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Fascinating True Stories from the Flip Side of History

Tag Archives: 1931

Dead Man Helps Revive Wife


On October 30, 1931, it was reported that 80-year-old (he was really 79) Llewellyn Hall slumped over in a rocking chair inside of his Cleveland, Ohio home. His wife Emma checked for a pulse but could find none. She contacted the police rescue squad who raced to the scene, but they were unable to revive Llewellyn.

On the way to the morgue, the crew stopped at the hospital so that they could obtain an official death certificate. Physicians there confirmed that there was no heartbeat but opted to try a stimulant to see if they could possibly revive Llewellyn. Suddenly, his eyelids began to blink. The doctors then proceeded to apply artificial respiration and Llewellyn sat up.

“I guess I must’ve been out for a while,” he told the doctors. The police were kind enough to drive Llewellyn back home. Upon arrival, he was surprised to find that mourners had already arrived to offer his wife their condolences. As soon as his wife Emma laid eyes on her husband, she fainted. Llewellyn, the supposedly dead man, had to help revive his wife.

Llewelyn Hall’s death certificate. He passed away at January 6, 1933 at 80 years of age. (Click to enlarge.)

First Tire to Cross the Pacific?


Most people have some familiarity with how Charles Lindbergh became the first person to fly solo nonstop across the Atlantic Ocean in 1927, yet few ever talk about those who were the first to do so across the Pacific.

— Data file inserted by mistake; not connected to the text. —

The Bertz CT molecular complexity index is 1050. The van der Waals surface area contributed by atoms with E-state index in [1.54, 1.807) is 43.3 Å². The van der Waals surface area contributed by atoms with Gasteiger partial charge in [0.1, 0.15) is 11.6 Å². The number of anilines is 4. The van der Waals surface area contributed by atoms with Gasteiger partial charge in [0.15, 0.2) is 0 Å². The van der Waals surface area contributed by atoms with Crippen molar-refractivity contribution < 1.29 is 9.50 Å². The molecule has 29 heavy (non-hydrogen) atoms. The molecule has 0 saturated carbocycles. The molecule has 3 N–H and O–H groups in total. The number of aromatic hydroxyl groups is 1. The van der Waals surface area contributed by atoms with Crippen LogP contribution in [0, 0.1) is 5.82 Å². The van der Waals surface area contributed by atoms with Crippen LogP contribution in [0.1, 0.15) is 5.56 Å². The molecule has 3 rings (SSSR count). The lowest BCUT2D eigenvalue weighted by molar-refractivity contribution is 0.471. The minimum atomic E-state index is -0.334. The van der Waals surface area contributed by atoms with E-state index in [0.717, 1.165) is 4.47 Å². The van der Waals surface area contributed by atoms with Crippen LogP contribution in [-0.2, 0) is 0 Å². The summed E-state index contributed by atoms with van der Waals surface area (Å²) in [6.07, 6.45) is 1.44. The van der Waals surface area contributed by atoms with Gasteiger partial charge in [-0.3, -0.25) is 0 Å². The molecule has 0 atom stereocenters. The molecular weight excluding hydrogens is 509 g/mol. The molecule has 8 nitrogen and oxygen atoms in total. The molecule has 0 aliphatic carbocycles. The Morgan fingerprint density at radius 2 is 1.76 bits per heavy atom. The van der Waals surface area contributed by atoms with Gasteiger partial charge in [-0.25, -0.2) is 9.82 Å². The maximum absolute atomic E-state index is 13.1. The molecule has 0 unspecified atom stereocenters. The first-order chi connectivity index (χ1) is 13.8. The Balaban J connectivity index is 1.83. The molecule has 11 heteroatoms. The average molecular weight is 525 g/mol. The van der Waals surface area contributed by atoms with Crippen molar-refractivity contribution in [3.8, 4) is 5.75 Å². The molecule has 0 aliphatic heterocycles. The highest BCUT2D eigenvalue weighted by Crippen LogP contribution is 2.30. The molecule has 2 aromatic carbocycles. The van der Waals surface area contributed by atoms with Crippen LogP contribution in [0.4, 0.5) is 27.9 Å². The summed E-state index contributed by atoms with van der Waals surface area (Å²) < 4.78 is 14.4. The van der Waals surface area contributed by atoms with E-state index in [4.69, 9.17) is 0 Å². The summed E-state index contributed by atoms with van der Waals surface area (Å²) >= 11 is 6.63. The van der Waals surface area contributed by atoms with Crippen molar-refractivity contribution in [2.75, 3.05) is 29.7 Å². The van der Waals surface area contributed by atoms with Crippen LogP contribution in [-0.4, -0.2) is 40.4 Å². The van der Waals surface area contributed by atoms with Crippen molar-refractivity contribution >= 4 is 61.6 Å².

That honor goes to Clyde Pangborn and Hugh Herndon.

The two took off from Sabishiro Beach in Japan on October 4, 1931 in their plane that was named the Miss Veedol.

Shortly after they took flight, they purposely jettisoned their landing gear to both gain speed and save on fuel. It didn’t all go quite as planned. The struts failed to separate from the airplane, so Pangborn was forced to climb out on the wings barefoot to remove them.

41 hours and 13 minutes later, the two successfully made a belly landing on a patch of sagebrush in Wenatchee, Washington.

Sixteen months later, the captain of a schooner named the Presho spotted something floating in the water. It was a Firestone branded tire, which was identified by its serial number as having been part of the landing gear that had been jettisoned by the Miss Veedol shortly after takeoff. It had followed nearly the identical path across the Pacific that Pangborn and Herndon had taken, being found just 200 miles (320 km) away from their final landing location.

Advertisement for Champion Aviation Spark Plugs featuring Hugh Herndon (left) and Clyde Pangborn (right).
Advertisement for Champion Aviation Spark Plugs featuring Hugh Herndon (left) and Clyde Pangborn (right). From page 5 of the November 1931 issue of Aero-Digest.

Wrong Man Identified


On September 22, 1931, a 35-year-old painter in Chippendale, Australia named Charles Edmund Kneale slipped off of a ladder that he was working on and fell 30 feet (a little over 9 meters) to the pavement below.

A radio message was broadcast requesting that his wife report to the Royal Prince Alfred Hospital because her husband was dying.

Mrs. Winifred Kneale did just that.  Although she was unable to see his face, she was able to identify her husband and he soon slipped away.

Shortly after that, another woman named Mrs. Dorothy Kneale also identified the dead man as her husband, which he really was.

It was an honest mistake.  Both wives had the same last name and were married to unemployed painters, both of whom were living at Hammond’s Hotel, where the accident took place.  And, on top of that, both wives were living in Mosman with different women named Mrs. Brown.